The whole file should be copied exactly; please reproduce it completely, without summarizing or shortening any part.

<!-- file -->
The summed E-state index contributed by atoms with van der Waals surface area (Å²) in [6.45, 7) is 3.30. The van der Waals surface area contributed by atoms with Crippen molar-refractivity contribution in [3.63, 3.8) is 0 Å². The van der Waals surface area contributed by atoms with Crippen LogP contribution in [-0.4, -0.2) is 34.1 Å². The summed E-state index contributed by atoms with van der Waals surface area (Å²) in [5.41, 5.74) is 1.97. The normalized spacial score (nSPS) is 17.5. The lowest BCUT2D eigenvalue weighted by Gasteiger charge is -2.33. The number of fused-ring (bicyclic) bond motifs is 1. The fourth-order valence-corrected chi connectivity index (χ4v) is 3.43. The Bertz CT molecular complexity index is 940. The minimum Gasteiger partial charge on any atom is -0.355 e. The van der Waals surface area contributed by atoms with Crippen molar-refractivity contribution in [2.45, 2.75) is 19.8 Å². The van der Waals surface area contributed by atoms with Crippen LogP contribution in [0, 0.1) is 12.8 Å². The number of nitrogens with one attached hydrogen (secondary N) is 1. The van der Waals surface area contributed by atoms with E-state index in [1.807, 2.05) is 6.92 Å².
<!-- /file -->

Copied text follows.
The summed E-state index contributed by atoms with van der Waals surface area (Å²) in [6.45, 7) is 3.30. The van der Waals surface area contributed by atoms with Crippen molar-refractivity contribution in [3.63, 3.8) is 0 Å². The van der Waals surface area contributed by atoms with Crippen LogP contribution in [-0.4, -0.2) is 34.1 Å². The summed E-state index contributed by atoms with van der Waals surface area (Å²) in [5.41, 5.74) is 1.97. The normalized spacial score (nSPS) is 17.5. The lowest BCUT2D eigenvalue weighted by Gasteiger charge is -2.33. The number of fused-ring (bicyclic) bond motifs is 1. The fourth-order valence-corrected chi connectivity index (χ4v) is 3.43. The Bertz CT molecular complexity index is 940. The minimum Gasteiger partial charge on any atom is -0.355 e. The van der Waals surface area contributed by atoms with Crippen molar-refractivity contribution in [2.45, 2.75) is 19.8 Å². The van der Waals surface area contributed by atoms with Crippen LogP contribution in [0, 0.1) is 12.8 Å². The number of nitrogens with one attached hydrogen (secondary N) is 1. The van der Waals surface area contributed by atoms with E-state index in [1.807, 2.05) is 6.92 Å².